Stephen King’s The Stand Review

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Posted May 6, 2015 by Chad Waller in Nerdy Bits

Note: I listened to The Stand as an audio book; I did not read it. This review is based off my second time through, and at 50 hours of audio, it took me quite a few months to reach the end.

The Stand is a juggernaut of a novel that spans 12+ main characters, the entire continent of the United States, and multiple genres—and all in a package that would seriously hurt if you dropped it on your foot. It’s a critique on the world; it’s a sociology experiment; it’s a philosophical study on religion.

It’s, well, amazing.

The Stand starts off as a horror piece. Through blind accident, a military-grade “superflu” gets loose and winds up killing 99% of the world’s population. Watching the world slowly and futilely fight the superflu is both a highlight and a terrifying journey. Stephen King jumps around from place to place, from person to person, burning his world in small vignettes that paint vivid pictures and real characters. The man has a knack for fleshing out big things in few words, and he uses that skill with absolute gusto here.

The superflu feels real, and that’s what makes it scary. I’ve read a great many of King’s horror books, but this is the only premise that I believe could really happen. It makes the worldwide struggle feel so much more impactful, so much more dire, and so much more apocryphal.

But once the flu has spread, killed, and passed, The Stand takes a turn. It puts away horror and picks up drama and mystery. The characters left over are now stuck in a barren world with no laws or reason, and to make matters worse, realty is starting to thin. It begins with reoccurring dreams, ones which everyone left alive begin to share. The first dream is of a man in black, of a shadow figure whose face is never seen but his malicious intent is always felt. He stalks and haunts. The second dream is of an old, black woman living in a corn field. She’s playing the guitar and smiling. She welcomes and radiates safety.

The next perhaps six hundred or more pages are spent with the large cast of characters wandering around. The Stand isn’t afraid to meander, but it has the page space to do so, and every path taken is fun and worth exploring. There are no bad characters here, and it’s always a fun surprise to see which character the next chapter will follow.

Once the giant cast of characters begin to congregate into groups (the bad guys head to Vegas and the good guys head to Boulder) they begin to build new societies. It starts with simple repairs and burying bodies first, but soon enough, politics rears its ugly head. It’s a fascinating plot arc, one that–like the superflu itself–feels very real. Rebuilding is hard, and achieving something akin to normalcy after 99% of the world is gone seems all but impossible. It doesn’t help that people are people.

But people being people is just one of the many themes of the novel, and after the two societies are formed, they already start thinking about war.

Normally I’d be apt to talk about the characters, their arcs, and various examples of good and bad writing. The problem here is that there are too many characters to cover, each one has an arc of some kind, and there are no examples of bad writing.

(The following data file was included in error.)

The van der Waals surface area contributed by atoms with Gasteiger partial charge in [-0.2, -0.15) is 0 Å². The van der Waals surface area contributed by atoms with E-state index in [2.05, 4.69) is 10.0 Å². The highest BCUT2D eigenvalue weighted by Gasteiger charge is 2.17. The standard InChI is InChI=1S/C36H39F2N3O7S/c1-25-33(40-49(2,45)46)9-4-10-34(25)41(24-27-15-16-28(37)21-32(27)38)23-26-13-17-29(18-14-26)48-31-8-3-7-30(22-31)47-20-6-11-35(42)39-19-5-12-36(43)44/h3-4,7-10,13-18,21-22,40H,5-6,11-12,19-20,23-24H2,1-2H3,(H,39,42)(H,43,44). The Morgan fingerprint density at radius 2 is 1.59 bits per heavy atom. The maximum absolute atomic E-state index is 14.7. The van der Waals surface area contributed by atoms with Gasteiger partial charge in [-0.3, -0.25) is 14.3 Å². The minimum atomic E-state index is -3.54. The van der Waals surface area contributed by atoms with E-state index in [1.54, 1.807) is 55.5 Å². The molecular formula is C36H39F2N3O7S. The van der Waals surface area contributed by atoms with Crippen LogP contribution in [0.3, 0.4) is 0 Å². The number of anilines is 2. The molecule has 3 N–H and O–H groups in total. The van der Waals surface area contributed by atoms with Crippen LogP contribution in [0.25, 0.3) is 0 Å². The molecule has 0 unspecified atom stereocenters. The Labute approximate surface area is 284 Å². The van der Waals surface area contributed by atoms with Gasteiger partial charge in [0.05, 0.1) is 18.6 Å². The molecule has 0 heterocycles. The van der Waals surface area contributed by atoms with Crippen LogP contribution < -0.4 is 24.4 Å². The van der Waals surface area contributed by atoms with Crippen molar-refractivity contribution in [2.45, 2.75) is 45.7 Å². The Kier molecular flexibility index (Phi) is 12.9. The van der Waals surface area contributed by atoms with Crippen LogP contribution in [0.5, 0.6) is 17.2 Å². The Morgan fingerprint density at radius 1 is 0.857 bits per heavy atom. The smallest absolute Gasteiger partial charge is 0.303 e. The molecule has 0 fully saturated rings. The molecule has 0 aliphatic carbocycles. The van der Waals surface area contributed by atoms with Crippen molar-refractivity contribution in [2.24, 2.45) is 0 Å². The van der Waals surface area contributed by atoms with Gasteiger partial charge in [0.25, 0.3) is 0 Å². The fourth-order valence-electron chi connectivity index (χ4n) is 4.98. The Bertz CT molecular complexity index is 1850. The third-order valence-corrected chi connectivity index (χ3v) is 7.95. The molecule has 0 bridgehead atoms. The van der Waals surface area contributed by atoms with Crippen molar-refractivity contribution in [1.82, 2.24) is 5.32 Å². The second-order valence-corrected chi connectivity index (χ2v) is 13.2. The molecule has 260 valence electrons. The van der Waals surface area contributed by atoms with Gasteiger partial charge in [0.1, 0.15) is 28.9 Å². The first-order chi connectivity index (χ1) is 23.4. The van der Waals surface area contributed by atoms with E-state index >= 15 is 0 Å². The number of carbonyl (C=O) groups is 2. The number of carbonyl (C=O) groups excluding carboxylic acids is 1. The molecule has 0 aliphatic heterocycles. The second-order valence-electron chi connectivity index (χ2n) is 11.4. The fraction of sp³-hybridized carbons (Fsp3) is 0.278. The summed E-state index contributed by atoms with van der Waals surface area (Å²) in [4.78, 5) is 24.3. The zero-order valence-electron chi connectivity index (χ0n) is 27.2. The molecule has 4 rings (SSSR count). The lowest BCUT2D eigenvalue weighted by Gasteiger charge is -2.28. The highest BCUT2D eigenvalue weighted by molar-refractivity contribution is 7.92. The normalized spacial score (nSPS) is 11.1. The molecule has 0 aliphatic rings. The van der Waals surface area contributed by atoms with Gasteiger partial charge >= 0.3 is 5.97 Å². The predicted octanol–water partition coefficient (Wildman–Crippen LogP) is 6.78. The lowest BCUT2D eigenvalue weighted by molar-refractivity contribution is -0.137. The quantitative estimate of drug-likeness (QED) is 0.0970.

The sheer fact that every character changes and evolves is astounding when you look at the volume of them. Some change more than others, but at the end of the book, everyone is different.

No one can truly know what would happen if a disaster like the superflu struck the Earth, but The Stand acts as a great, “What if?” When community is all but gone, what happens? When currency becomes meaningless, what happens? When everyone you’ve ever loved is suddenly dead and you’re the only one left in your small town, what do you do? When no one is around to police anyone, what happens? When communities are formed, how do you structure them?

The disaster in The Stand feels so real that King’s answers to these questions feel like the right ones. I’ve seen plenty of disaster movies, I’ve read other disaster books, and I’m sure we’ve all been in a stupid debate about the zombie apocalypse, but The Stand is the only work that’s actually gotten me to deeply think about what might happen after society has come to an end.

Religion becomes an important theme as The Stand progresses through its obliterated world, with the dream figures acting as vessels for Satan and God respectively. They both possess certain supernatural powers, and their ability to “rally the troops” adds strange complexities and connotations the destruction at hand. However, while the dark man and the old woman appear to be your standard black-versus-white / good-versus-evil players in what amounts to a large game of chess, The Stand is more focused on the Problem of Pain than anything else. How can a loving God exist alongside so much destruction? Why must a deity with so much power demand such harsh sacrifices?

These questions aren’t ever answered, but they are flawlessly integrated into the story, creating a behind-the-scenes character (God) whose actions and inactions only add to the uneasy horror present throughout the book.

The Stand is an amazing piece of Literature. It’s fun, it’s thought provoking, and it’s absolutely worth your time if you haven’t read it yet.


About the Author

Chad Waller

Chad Waller is the cofounder of Dual Wield Software, a two-man video game company that just published The Land of Glass on Steam. You should check it out! You can follow him on Twitter @DualWieldSoft and find his company page on Facebook with a quick search.